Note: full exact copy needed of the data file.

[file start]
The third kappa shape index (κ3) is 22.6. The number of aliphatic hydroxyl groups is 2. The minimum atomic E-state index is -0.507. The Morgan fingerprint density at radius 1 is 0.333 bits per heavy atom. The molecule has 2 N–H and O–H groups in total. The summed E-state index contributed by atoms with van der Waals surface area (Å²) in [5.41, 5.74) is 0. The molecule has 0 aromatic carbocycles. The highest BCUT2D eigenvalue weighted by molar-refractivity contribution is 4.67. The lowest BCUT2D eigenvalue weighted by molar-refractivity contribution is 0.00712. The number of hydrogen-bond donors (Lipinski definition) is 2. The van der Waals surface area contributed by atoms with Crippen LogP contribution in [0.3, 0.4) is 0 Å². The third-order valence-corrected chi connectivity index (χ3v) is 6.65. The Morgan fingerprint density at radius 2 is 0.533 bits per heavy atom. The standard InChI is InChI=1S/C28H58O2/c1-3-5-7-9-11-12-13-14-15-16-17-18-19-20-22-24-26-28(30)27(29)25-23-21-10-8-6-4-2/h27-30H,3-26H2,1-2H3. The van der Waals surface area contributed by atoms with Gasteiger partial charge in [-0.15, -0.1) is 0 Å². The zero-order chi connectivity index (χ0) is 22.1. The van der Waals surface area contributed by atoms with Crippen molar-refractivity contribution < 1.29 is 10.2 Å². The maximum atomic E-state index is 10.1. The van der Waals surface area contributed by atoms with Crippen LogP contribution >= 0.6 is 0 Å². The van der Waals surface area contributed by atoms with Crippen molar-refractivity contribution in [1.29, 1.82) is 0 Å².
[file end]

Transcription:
The third kappa shape index (κ3) is 22.6. The number of aliphatic hydroxyl groups is 2. The minimum atomic E-state index is -0.507. The Morgan fingerprint density at radius 1 is 0.333 bits per heavy atom. The molecule has 2 N–H and O–H groups in total. The summed E-state index contributed by atoms with van der Waals surface area (Å²) in [5.41, 5.74) is 0. The molecule has 0 aromatic carbocycles. The highest BCUT2D eigenvalue weighted by molar-refractivity contribution is 4.67. The lowest BCUT2D eigenvalue weighted by molar-refractivity contribution is 0.00712. The number of hydrogen-bond donors (Lipinski definition) is 2. The van der Waals surface area contributed by atoms with Crippen LogP contribution in [0.3, 0.4) is 0 Å². The third-order valence-corrected chi connectivity index (χ3v) is 6.65. The Morgan fingerprint density at radius 2 is 0.533 bits per heavy atom. The standard InChI is InChI=1S/C28H58O2/c1-3-5-7-9-11-12-13-14-15-16-17-18-19-20-22-24-26-28(30)27(29)25-23-21-10-8-6-4-2/h27-30H,3-26H2,1-2H3. The van der Waals surface area contributed by atoms with Gasteiger partial charge in [-0.15, -0.1) is 0 Å². The zero-order chi connectivity index (χ0) is 22.1. The van der Waals surface area contributed by atoms with Crippen molar-refractivity contribution < 1.29 is 10.2 Å². The maximum atomic E-state index is 10.1. The van der Waals surface area contributed by atoms with Crippen LogP contribution >= 0.6 is 0 Å². The van der Waals surface area contributed by atoms with Crippen molar-refractivity contribution in [1.29, 1.82) is 0 Å².